NEWTON: Yes, certainly two years on, there is a lot of fatigue, even among allies there in Europe. Michal, thanks so much for joining us. Really

appreciate it.

Now, a star witness has taken the stand in Fulton County where Donald Trump is facing an election subversion case. We will tell you what the

prosecutor's former law partner had to say about a controversial relationship with a district attorney.


NEWTON: US President Joe Biden met with congressional leaders today in part to discuss aid for Ukraine. Republican Speaker Mike Johnson was one of the

people there. He says he told the president that the US needs to secure its southern border before acting on Ukraine.

Senate Majority Leader Chuck Schumer says he told Johnson that an aid package was vital.


SEN. CHUCK SCHUMER (D-NY): I made it so clear how vital this was to the United States. This was so, so important and that we couldn't afford to

wait a month or two months or three months.


Because we would, in all likelihood lose the war. NATO would be fractured at best, allies would turn away from the United States.


NEWTON: Melanie Zanona is in Capitol Hill for us. So she's been following all of this.

So you know, it's a direct question I'm going to ask you. Is there any evidence of any progress here out of this meeting?

MELANIE ZANONA, CNN CAPITOL HILL REPORTER: Well, everyone came out of the meeting, saying it was a productive meeting, but there was not a deal.

There was not a deal on government funding, which expires at the end of this week, and there is not a deal about how they're going to tackle this

question of Ukraine aid.

Now Johnson, in private conversation we are told has said that he acknowledges how important it is and how urgent it is that they try to

figure it out and he has said he wants to do something on Ukraine, but the challenge for Speaker Mike Johnson here is that he's dealing with a right

flank, who is very powerful in his conference, who does not want to see any more dollars flowing to Ukraine.

And you heard there, Johnson in the meeting today continually brought up the southern border and said, before we give out any more money to foreign

countries, we need to address our own issues here domestically, starting with the southern border.

But as a reminder here, it was Johnson and former President Donald Trump who rejected a bipartisan deal in the Senate that would secure the southern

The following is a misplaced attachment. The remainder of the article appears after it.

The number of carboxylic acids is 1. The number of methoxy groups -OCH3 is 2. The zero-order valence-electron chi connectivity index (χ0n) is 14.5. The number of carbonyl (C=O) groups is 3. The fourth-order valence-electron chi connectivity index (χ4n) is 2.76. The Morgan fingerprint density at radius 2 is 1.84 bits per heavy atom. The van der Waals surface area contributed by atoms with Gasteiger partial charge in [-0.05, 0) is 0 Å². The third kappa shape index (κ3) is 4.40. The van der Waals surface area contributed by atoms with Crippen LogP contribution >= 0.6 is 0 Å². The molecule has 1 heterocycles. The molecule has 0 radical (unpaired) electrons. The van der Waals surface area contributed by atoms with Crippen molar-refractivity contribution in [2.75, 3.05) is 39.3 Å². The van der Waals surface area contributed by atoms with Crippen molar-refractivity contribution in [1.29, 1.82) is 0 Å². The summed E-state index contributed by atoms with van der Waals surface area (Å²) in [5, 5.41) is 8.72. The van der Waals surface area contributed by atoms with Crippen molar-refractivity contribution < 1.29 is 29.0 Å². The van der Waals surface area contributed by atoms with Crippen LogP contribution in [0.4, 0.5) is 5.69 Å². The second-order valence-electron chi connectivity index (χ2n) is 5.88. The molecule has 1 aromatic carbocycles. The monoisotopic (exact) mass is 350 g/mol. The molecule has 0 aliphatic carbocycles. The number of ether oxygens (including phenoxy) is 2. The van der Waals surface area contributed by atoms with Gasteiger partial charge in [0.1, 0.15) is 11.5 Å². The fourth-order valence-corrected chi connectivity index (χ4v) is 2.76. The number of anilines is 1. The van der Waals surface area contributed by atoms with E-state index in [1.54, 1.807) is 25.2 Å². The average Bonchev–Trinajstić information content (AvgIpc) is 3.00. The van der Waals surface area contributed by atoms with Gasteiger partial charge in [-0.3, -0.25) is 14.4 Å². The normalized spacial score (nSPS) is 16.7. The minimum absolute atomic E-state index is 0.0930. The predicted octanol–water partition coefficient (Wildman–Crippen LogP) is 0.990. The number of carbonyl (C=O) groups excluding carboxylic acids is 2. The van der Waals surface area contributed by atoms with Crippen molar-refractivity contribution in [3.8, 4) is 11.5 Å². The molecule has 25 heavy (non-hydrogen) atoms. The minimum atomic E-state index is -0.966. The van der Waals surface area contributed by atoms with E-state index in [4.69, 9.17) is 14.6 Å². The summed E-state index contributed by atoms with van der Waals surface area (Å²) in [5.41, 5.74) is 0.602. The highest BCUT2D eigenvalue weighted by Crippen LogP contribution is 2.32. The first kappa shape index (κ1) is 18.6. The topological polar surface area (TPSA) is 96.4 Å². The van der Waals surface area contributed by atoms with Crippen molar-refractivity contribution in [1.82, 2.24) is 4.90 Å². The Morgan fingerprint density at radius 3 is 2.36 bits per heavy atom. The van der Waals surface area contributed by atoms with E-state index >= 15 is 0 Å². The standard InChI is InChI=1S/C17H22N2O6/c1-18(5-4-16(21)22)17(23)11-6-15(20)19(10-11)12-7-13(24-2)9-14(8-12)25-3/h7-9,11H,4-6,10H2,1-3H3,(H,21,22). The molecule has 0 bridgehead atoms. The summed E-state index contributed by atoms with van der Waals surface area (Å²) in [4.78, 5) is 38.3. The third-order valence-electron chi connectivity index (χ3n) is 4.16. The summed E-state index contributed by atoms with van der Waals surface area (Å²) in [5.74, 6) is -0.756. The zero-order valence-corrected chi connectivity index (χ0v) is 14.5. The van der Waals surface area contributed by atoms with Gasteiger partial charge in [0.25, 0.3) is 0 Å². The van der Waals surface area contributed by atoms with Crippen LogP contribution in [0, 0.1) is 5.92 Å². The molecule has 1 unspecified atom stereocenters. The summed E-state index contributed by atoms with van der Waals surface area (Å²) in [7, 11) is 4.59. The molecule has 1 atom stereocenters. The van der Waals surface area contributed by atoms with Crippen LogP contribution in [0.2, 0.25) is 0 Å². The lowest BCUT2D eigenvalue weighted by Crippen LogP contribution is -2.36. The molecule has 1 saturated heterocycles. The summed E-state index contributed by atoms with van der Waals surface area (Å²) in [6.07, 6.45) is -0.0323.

border. And so that is where we are in terms of the impasse here on Capitol Hill.

Now, as you heard Chuck Schumer and President Biden and Leader Jeffries, all of the Democrats in the room really tried to implore Johnson to stop

thinking about the immediate politics and the immediate repercussions and to think about the long term and they said things like history is going to

remember what you did.

And it really is important to point out here that Johnson is only a few months on the job. He really is still a rookie speaker. He has not had a

lot of international experience. Hardly any, really.

He was just a rank and file member before he pretty much accidentally stumbled into this job. And now here he is with the fate of Ukraine and the

war itself all in his hands.

So at this point, the ball is in his court. He has not said how he's going to act. I'm told that the leadership team is thinking about potential

different ways to address Ukraine aid, whether that's turning it into more of a structured loan or trying to offset it or tying it to other hardline

border immigration provisions.

At this point, though, nothing has been decided even as Democrats mount that pressure campaign on Speaker Johnson.

NEWTON: Yes, and Melanie, everything you're saying President Zelenskyy has made a fine point of it as well. He says he trusts Speaker Johnson to do

the right thing and certainly a lot on the line here.

Melanie, thanks so much. Appreciate it.

An update about the effort to disqualify the prosecutor and district attorney in Donald Trump's election subversion case in Georgia. Now a star

witness says he doesn't know when District Attorney Fani Willis began dating prosecutor Nathan Wade.

Terrence Bradley is the former law partner and ex-divorce attorney for Nathan Wade. He took the stand just moments ago. The testimony heated up as

the defense attorney tried to nail down the timeline of that affair.

Terrence Bradley had this refrain.


TERRENCE BRADLEY, ATTORNEY: I didn't have any personal information, where I could personally say when it started. I've said that time and time again,

so I don't -- I don't know when the relationship started.


NEWTON: Legal analyst Norm Eisen joins me now, and you've been watching this unfold. I mean, what do you think? Has this moved the needle at all in

this case? And again, at issue is whether or not Fani Willis should be removed from this case.

NORM EISEN, CNN LEGAL ANALYST: Paula, it's moved the needle backwards, away from disqualification and towards the continuation of DA Fani Willis in

this case.

This was one of the star witnesses, may be the star witness that the defendants were counting on to knock the DA out of the case.

The problem is they have an extremely steep legal burden and this witness has provided absolutely no evidence that there was any dishonesty on their

part about when the relationship started. He says he doesn't know when the relationship started.